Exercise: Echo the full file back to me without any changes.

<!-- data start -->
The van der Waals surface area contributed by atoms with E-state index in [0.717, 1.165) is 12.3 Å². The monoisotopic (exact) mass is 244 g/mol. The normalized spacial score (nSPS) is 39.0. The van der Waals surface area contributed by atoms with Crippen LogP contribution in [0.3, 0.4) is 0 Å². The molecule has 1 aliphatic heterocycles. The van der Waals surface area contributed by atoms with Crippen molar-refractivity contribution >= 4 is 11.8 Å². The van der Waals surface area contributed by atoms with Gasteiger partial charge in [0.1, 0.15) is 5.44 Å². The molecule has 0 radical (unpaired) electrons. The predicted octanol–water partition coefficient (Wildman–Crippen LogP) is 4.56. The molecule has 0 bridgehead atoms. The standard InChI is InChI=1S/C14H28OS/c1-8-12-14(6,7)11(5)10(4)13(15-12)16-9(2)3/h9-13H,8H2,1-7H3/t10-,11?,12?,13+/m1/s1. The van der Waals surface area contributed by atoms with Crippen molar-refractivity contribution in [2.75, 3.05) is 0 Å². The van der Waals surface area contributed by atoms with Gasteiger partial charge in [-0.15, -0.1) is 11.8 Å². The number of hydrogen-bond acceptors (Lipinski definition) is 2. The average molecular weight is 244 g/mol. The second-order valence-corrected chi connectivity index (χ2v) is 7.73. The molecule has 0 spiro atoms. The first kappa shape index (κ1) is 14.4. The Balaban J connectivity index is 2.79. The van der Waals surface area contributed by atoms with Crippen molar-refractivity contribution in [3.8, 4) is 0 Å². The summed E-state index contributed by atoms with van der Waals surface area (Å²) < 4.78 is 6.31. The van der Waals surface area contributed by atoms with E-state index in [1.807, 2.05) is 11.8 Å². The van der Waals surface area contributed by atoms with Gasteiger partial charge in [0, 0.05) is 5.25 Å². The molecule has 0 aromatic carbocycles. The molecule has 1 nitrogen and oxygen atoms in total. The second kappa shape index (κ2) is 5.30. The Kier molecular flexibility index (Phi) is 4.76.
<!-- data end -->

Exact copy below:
The van der Waals surface area contributed by atoms with E-state index in [0.717, 1.165) is 12.3 Å². The monoisotopic (exact) mass is 244 g/mol. The normalized spacial score (nSPS) is 39.0. The van der Waals surface area contributed by atoms with Crippen LogP contribution in [0.3, 0.4) is 0 Å². The molecule has 1 aliphatic heterocycles. The van der Waals surface area contributed by atoms with Crippen molar-refractivity contribution >= 4 is 11.8 Å². The van der Waals surface area contributed by atoms with Gasteiger partial charge in [0.1, 0.15) is 5.44 Å². The molecule has 0 radical (unpaired) electrons. The predicted octanol–water partition coefficient (Wildman–Crippen LogP) is 4.56. The molecule has 0 bridgehead atoms. The standard InChI is InChI=1S/C14H28OS/c1-8-12-14(6,7)11(5)10(4)13(15-12)16-9(2)3/h9-13H,8H2,1-7H3/t10-,11?,12?,13+/m1/s1. The van der Waals surface area contributed by atoms with Crippen molar-refractivity contribution in [2.75, 3.05) is 0 Å². The van der Waals surface area contributed by atoms with Gasteiger partial charge in [-0.15, -0.1) is 11.8 Å². The number of hydrogen-bond acceptors (Lipinski definition) is 2. The average molecular weight is 244 g/mol. The second-order valence-corrected chi connectivity index (χ2v) is 7.73. The molecule has 0 spiro atoms. The first kappa shape index (κ1) is 14.4. The Balaban J connectivity index is 2.79. The van der Waals surface area contributed by atoms with Crippen molar-refractivity contribution in [3.8, 4) is 0 Å². The summed E-state index contributed by atoms with van der Waals surface area (Å²) < 4.78 is 6.31. The van der Waals surface area contributed by atoms with E-state index in [1.807, 2.05) is 11.8 Å². The van der Waals surface area contributed by atoms with Gasteiger partial charge in [0, 0.05) is 5.25 Å². The molecule has 0 aromatic carbocycles. The molecule has 1 nitrogen and oxygen atoms in total. The second kappa shape index (κ2) is 5.30. The Kier molecular flexibility index (Phi) is 4.76.